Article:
Sitting under a walnut tree in his garden, Milazim Thaci told us his story. Immediately after the NATO bombing started, the Yugoslav army and Serb police launched a four-pronged offensive into the region. Most of the men in neighboring villages fled into the mountains. The rest, including Milazim Thaci, along with women and children, sought refuge in Izbica, which swelled from 860 to almost 3,500 people by March 28. That's when the Serbs moved in. Everyone gathered in a field, thinking the Serbs wouldn't harm them if they were all together. The Serbs demanded money and valuables from the terrified civilians and then separated the 130 remaining men from the women and children, who were ordered to head down the road to Albania. The Serbs then divided the men into two groups and marched one up a hillside to a wooded tree line. The other group remained near the original field.

Thaci was in the first group. He said that a policeman dressed in black, apparently the commander, yelled at the troops, "You know your orders." Thaci's group was forced to kneel with their backs to the Serbs. One policeman then opened fire. Thaci, just grazed by the bullets, played dead until nightfall and then ran to another village.

Hadiqi, the KLA commander, told us that, with the village so overrun with Serb troops and armor, he and the handful of guerrillas with him had no choice but to fall back to a hiding place in the woods about a kilometer away from the field. From that vantage point, he watched helplessly as the men forced to remain there were also massacred. He said about 20 policemen shot the victims. When one policeman refused to take part, said Hadiqi, his comrades eventually disarmed him and hauled him away. Another policeman, who had just finished killing his allotment of Kosovars, turned around and gunned down the rest.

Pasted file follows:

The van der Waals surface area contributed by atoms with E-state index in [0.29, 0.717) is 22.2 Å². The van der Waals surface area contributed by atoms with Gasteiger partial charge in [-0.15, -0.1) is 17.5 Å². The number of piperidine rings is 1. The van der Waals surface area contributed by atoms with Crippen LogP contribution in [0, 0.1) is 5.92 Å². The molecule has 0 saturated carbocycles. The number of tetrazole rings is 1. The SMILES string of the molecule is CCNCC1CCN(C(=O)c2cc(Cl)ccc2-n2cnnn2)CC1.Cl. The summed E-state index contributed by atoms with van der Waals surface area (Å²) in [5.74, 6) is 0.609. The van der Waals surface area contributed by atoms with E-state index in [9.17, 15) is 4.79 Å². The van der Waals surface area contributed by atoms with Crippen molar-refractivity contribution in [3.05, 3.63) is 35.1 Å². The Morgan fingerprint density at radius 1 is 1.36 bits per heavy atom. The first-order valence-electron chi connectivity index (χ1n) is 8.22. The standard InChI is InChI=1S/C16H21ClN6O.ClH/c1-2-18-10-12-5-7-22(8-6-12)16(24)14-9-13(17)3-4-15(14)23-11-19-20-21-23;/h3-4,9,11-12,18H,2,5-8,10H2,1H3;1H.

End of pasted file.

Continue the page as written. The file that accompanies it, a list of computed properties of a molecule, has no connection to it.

As we drove back down the road, a numbing reality started to set in: the massacre sites were only the beginning. Bodies lay everywhere in Kosovo--down wells, under bushes, in unmarked plots. Only minutes from Thaci's walnut tree we came across four men digging in a small roadside cemetery. They had just returned from hiding in the mountains that morning and had heard about fresh graves in the cemetery. "We want to find our loved ones, so we don't feel it's a sin to dig up the dead," said Osman Osmani, as thunder crackled overhead. Another of the men, Shkelzen Osmani, had just found his two dead brothers. He said they were taken away, alive, by the Yugoslav army at the beginning of the war. 

We watched them gently sift through the dirt of the third grave. A KLA soldier who had stopped to help pulled back a cloth to reveal a skull. The others recognized the clothing: it was an elderly man named Rexhep Mulaka. Another grave held a woman whose dress wasn't familiar. In the fifth grave, they recognized the jacket of Feriz Thaci, another cousin of the KLA leader. Then they crossed the street to start digging in another pile of upturned dirt. The smell of decomposing corpses overwhelmed us. The men expected to find at least ten bodies in the hole. As we were leaving and the rain started pouring down, one uncovered a rib cage. The tribunal wants to identify each specific massacre site. But what if the whole province has been turned into a mass grave?

This article originally ran in the July 12, 1999, issue of the magazine.